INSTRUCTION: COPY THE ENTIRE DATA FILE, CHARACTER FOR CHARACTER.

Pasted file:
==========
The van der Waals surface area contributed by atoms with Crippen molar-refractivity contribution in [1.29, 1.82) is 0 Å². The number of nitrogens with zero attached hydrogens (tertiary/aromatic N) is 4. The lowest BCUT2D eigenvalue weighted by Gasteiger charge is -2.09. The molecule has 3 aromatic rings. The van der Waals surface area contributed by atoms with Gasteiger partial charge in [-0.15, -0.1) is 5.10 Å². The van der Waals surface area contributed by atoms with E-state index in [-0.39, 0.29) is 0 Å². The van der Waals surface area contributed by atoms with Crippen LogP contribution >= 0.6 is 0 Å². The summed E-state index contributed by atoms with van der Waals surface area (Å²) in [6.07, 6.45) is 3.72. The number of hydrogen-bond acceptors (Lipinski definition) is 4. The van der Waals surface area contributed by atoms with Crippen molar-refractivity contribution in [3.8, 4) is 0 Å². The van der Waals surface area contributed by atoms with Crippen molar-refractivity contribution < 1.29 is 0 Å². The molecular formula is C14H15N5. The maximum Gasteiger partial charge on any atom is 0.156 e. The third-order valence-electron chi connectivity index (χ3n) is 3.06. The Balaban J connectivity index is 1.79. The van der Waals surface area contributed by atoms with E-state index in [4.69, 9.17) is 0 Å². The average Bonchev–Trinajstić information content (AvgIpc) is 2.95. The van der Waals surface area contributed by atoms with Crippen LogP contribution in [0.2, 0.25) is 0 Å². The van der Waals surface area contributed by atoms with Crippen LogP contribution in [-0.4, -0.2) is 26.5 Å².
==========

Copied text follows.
The van der Waals surface area contributed by atoms with Crippen molar-refractivity contribution in [1.29, 1.82) is 0 Å². The number of nitrogens with zero attached hydrogens (tertiary/aromatic N) is 4. The lowest BCUT2D eigenvalue weighted by Gasteiger charge is -2.09. The molecule has 3 aromatic rings. The van der Waals surface area contributed by atoms with Gasteiger partial charge in [-0.15, -0.1) is 5.10 Å². The van der Waals surface area contributed by atoms with E-state index in [-0.39, 0.29) is 0 Å². The van der Waals surface area contributed by atoms with Crippen LogP contribution >= 0.6 is 0 Å². The summed E-state index contributed by atoms with van der Waals surface area (Å²) in [6.07, 6.45) is 3.72. The number of hydrogen-bond acceptors (Lipinski definition) is 4. The van der Waals surface area contributed by atoms with Crippen molar-refractivity contribution in [3.8, 4) is 0 Å². The van der Waals surface area contributed by atoms with Crippen molar-refractivity contribution < 1.29 is 0 Å². The molecular formula is C14H15N5. The maximum Gasteiger partial charge on any atom is 0.156 e. The third-order valence-electron chi connectivity index (χ3n) is 3.06. The Balaban J connectivity index is 1.79. The van der Waals surface area contributed by atoms with E-state index in [4.69, 9.17) is 0 Å². The average Bonchev–Trinajstić information content (AvgIpc) is 2.95. The van der Waals surface area contributed by atoms with Crippen LogP contribution in [0.2, 0.25) is 0 Å². The van der Waals surface area contributed by atoms with Crippen LogP contribution in [-0.4, -0.2) is 26.5 Å².